Multiple Sclerosis is a chronic progressive disease that often follows a relapsing-remitting course, with active episodes of exacerbations followed by periods of remission. The primary patho-physiological event is the autoimmune attack on myelin sheaths of nerves that affects the speed of nerve conduction in the brain and spinal cord. Primary symptoms include visual abnormalities, stiffening of extremities and a variety of other physical and eventually psychological issues.
So far, there are only a few viable treatment options that mainly focus on aborting an episode of exacerbation or prolonging the remission in MS patients. However, Multiple Sclerosis researchers are beginning a new study to evaluate the efficacy and therapeutic effectiveness of Gilenya (Fingolimod) in the management of MS against other disease modifying therapies.
The 12-month, open level study, sponsored by Novartis, will evaluate the retention of Multiple Sclerosis patients with Fingolimod against other MS DMT regimens. Approximately 1,000 patients will be enrolled in the PREFER MS Study, with eligibility criteria that stipulates the following:
– The study participants must be in the early stages of the relapsing-remitting form of MS and within the 18-65 year age range.
– Participants must have a history of taking disease modifying MS therapy, with no more than 1 class of drugs, for a maximum of 5 years.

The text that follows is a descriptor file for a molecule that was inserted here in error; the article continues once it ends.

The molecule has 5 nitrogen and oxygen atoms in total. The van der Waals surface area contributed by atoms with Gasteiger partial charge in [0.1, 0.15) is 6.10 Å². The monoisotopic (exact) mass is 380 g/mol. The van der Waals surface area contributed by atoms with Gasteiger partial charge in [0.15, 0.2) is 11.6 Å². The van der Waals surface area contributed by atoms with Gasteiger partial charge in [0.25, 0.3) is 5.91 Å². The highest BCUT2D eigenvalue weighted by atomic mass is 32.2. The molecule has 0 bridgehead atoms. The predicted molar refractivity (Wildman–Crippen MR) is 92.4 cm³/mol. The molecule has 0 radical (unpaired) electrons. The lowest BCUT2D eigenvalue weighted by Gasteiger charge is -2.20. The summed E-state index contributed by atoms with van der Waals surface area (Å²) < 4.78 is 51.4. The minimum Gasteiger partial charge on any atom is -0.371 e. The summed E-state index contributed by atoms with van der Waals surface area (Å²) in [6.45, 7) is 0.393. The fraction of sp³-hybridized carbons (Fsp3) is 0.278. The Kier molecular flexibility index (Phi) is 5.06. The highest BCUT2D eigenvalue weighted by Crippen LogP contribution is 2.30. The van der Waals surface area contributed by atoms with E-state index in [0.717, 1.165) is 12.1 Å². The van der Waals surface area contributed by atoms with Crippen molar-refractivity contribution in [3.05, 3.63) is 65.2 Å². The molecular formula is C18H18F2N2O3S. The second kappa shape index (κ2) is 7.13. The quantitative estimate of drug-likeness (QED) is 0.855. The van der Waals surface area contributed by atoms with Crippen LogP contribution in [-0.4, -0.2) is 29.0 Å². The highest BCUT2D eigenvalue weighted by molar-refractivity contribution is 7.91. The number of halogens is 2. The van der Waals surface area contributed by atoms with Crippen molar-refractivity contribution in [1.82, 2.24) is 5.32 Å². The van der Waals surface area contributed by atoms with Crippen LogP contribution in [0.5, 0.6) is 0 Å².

– Participants may also be new MS patients who have not been exposed to any DMT treatments thus far for the management of MS.
Exclusion criteria includes (but is not limited to), bradycardia (resting heart rate below 45 bpm), history of malignancy or other immune disorders, ECG abnormalities, sleep apnea, pregnancy, neurological conditions, and pulmonary abnormalities.
Patients will be randomly assigned to the study group (therapy with Gilenya in a dose of 0.5 mg/day) or one of the DMT (Capaxone or glatiramer acetate and Interferon Beta preparations like Rebif, Exctavia, Avonex, Betaseron). During the study, patients can be switched to other treatment regimens to maximize safety, tolerability, convenience and other efficacy related issues.
Besides assessing the patient adherence to the regimen, scientists at USCF are also interested in learning about different factors that affect the compliance and adherence to a regimen; like history of adverse events, subjective satisfaction, cognitive impairment, etc. It is expected that the results of the study will be available by early 2015.
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